How to analyze a duplex

11 Replies

A realtor has presented me with a duplex in the Nashville area. It's a pocket listing, apparently I have first look. I'm a newbie, this is my first investment. So I'm not rushing into anything.

I see a total dump, each unit will need at least kitchen remodel and bath remodel (so that's four remodeled rooms). There's a stripper pole and a sofa in one "kitchen" (not even sure it's a kitchen, I only see a stove.) Hardwood floors in other rooms seem ok. Some bizarre, 70's style interior wall surface. I just see a lot of work needed. Rents are low (870, 900) and could likely be raised with rehab. Each unit separately metered.

I realize this is limited information. Maybe you just analyze it like any other property, but what should I be looking for in terms of analyzing a duplex Thanks much! 

@Christopher Davis find out what the total cost of the property would be. Purchase price plus rehab costs. What will the ARV of the property be? How much will rent be after rehab? How long will it take to rent the property? What are the costs of your financing? How much will it cashflow?

If you aren’t already familiar with the neighborhood, I would suggest doing a neighborhood analysis as well.  Drive past the property and walk through the surrounding blocks.  What’s the average income in the area?  Is their access to public transportation?  Is there good walkability?  

These are some good questions to dive into. 

Adding to @Bill Plymouth , I'd estimate the ARV by finding comparable duplexes in that area which look pretty much exactly how this property will look after you fix it up. Your ARV would be somewhere around the price at which your comparables sold (assuming your comparables are good).

For estimating rent after rehab, try to find out what some comparable duplexes are renting for. Your realtor should also be able to help some with this. 

Once you have those numbers (and a couple others), I've found the biggerpockets calculators to be pretty helpful in estimating returns. I personally don't see much difference between analyzing a duplex and say a single family home.

@Christopher Davis

I'm on just about every wholesale list and RE agent list in the Nashville area so I get to see a lot of deals

I obviously haven't seen the deal so I don't know for sure, but I'm basing it off my experience from what I have seen come through.

1- Do your own research on the ARV. Whatever the agent told you is at least 15% higher than the true ARV

2- Make sure to get a good handle on the renovation expenses. Whatever the agent told you the reno cost will be, a safe bet is to multiply that by 3. A full gut rehab, which is what you are going to need here will run you approximately $50sft. This depends on finishes of course, so this is a very ball park number.

3- Based on the above two factors, the price they are asking probably needs to come down by 40% which it obviously wont. Such is the market right now.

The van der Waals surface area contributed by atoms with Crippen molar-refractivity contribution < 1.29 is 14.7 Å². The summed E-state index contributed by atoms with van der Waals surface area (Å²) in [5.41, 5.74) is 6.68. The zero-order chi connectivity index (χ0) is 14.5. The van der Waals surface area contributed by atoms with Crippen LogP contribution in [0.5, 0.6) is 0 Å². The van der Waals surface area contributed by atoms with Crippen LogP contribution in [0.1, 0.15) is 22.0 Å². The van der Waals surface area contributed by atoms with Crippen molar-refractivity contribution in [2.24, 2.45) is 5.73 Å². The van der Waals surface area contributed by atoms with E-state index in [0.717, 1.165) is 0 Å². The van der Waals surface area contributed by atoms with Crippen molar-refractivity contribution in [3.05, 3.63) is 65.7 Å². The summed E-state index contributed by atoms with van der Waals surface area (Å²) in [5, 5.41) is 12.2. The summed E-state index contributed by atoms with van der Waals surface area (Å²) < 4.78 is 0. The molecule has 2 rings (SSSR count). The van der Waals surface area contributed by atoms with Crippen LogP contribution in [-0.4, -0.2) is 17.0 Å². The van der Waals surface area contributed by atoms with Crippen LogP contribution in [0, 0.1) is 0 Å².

My best advice would be to REALLY make sure you have a handle on the ARV and the renovation expenses, as well as the actual market rent.

Thank you all for the comments and support. Even with all the support from this thread and others, I am still on my own to figure this out. I'm going to drive by the address today. I'm envisioning possibly a house hack here, living in one unit. I have to wrap my head around that idea too. And it would also impact the type of loan I get, being owner occupied. I mean, it could be a project. Just not sure I want to live in a ghetto. Although I could possibly take one for the team for a year or so. 

Looking at an FHA loan with 3.5% down, but with so many added fees with FHA, this impacts my cash on cash ROI. Not to mention 30-40k in rehab and carrying costs during rehab. Realtor says she knows good contractors, not to worry.

I feel like I don't have enough information yet to analyze it in detail. Waiting on ARV and comps from the realtor. I will try and dig in to this today.

Never forget to do a good ole Market Analysis. Numbers are great but to achieve success in the long term you can't forget Location, Location, Location! How are the demographics? Population growing? Who will your renters be? Who's the closest & biggest Employer? Parks nearby? Grocery Store? What do the neighbouring homes look like? 

Don't forget to make sure that the building is compliant with the city and has all the proper setbacks, egress requirements, bedroom sizes, fire & safety compliance etc. 

Best of luck!

Originally posted by @Scott Rogers :

@Christopher Davis

"Realtor says she knows good contractors, not to worry."

That's what I would also tell you if I was trying to sell you the property. 

Haha I'm aware of that. I'm just taking it all in right now. I would ask her who and I would talk to them before buying. Believe me I am already aware everyone wants to sell me crap and take my money. I don't think she's trying to screw me though, there's no pressure. But still, it's like you can't trust anyone.